The following article is from the British Deaf Association:
In a landmark moment for deaf people in the UK, the UK government has been told by a leading UN committee that it must “ensure that legislation provides for the right to educated high-quality sign language interpretation…in all spheres of life”, highlighting a key loophole in current UK law.
The announcement came as part of the Concluding Observations of the UN
Committee of the Convention on the Rights of Persons with Disabilities (CRPD) whose chairperson, Theresia Degener, was unfaltering in her clear criticism of the UK Government’s ‘grave and systematic violations’ of deaf and disabled people’s human rights.
The lack of legislated language rights for deaf people in the UK has led to severe failings that include poor educational outcomes, deaf people being put at extreme risk in emergency situations, and there being no access to British Sign Language in many areas of public life.
Steps have recently been taken through a BSL (Scotland) Act 2015 and an ongoing consultation in Northern Ireland, but UK Government has repeatedly ignored and failed to build on these promising starts by devolved administrations, and deaf people across the UK are still suffering.
The British Deaf Association (BDA) have heard innumerable harrowing experiences, including a deaf person who was attacked in the street, arrested, held overnight and not provided with an interpreter so was unable to explain that he was the victim, and 999 text services meaning that too much time spent lengthily inputting text detracted from administering potentially life-saving CPR.
Representatives from the BDA travelled to Geneva as part of a delegation of UK Deaf and Disabled People’s Organisations (DDPOs) to present this evidence to the UN CRPD committee.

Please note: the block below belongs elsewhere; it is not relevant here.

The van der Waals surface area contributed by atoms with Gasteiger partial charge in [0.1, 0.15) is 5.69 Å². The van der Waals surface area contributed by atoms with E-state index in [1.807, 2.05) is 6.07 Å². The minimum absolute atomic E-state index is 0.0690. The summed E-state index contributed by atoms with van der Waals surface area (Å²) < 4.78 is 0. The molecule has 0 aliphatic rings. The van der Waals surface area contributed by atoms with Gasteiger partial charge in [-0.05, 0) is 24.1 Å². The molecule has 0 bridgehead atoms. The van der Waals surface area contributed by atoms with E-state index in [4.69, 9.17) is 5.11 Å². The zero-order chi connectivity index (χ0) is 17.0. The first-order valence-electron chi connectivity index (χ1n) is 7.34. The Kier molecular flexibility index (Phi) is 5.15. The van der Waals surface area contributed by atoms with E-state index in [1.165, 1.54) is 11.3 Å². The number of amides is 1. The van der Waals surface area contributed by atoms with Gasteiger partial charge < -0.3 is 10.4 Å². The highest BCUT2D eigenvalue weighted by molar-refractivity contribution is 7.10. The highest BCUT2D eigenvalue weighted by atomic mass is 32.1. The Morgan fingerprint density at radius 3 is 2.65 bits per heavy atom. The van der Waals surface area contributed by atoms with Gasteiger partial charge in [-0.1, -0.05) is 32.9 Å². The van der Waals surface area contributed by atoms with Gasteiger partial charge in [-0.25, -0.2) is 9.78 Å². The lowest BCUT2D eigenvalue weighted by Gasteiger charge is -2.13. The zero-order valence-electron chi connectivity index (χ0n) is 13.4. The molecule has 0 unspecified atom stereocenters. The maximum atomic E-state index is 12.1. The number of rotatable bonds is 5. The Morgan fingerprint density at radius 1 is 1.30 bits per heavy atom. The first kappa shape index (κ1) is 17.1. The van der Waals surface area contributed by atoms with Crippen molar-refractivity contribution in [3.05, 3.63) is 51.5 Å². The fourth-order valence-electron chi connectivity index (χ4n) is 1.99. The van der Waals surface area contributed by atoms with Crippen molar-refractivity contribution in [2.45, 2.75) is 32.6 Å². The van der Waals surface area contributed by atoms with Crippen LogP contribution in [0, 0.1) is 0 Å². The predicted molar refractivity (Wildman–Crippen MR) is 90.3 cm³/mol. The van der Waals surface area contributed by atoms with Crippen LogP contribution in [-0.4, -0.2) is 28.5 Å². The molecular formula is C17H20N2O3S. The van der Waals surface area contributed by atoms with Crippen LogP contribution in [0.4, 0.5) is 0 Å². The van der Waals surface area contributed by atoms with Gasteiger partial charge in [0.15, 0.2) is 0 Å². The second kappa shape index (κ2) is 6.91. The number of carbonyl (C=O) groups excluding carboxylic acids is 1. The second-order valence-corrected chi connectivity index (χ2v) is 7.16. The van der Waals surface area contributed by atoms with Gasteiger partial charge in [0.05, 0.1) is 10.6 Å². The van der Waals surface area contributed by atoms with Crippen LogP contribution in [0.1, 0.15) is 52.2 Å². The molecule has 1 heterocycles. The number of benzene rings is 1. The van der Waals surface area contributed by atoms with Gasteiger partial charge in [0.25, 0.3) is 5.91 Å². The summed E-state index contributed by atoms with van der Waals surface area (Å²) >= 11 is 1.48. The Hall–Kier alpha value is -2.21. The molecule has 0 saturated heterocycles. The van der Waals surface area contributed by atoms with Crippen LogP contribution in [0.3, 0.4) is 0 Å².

The Committee then condemned the UK Government’s attempts to misrepresent impact through unanswered questions, misused statistics and a smokescreen of statements on policies and legislation which fail to implement the rights of deaf and disabled people.
The committee recommended that UK government needed to take steps to ensure “full and equal participation” is possible for deaf people on juries, allocate funding for sign language courses to ensure full inclusion in family life/education/work, and develop obligatory standards for securing access to information from public services
Addressing the UK Government, committee member Coomaraval Pyaneandee said “[I] want to see you come back as a world leader which at the moment, I’m afraid you are not, but [DDPOs] I congratulate. [They] are in fact, the world leaders in your country.”
Chairman of the BDA, Dr Terry Riley OBE stated that, “We were impressed with the openness of the committee to listen to our evidence and apply their significant legal experience. Therefore we are glad to see that the committee has expressly recommended that the UK government finally legislate to protect language rights of deaf people, and that so many of the committee’s remarks related to this. Deaf people have been passed over too long; there can now be no doubt that the government has been taken to task. Without language rights, we have no human rights.”
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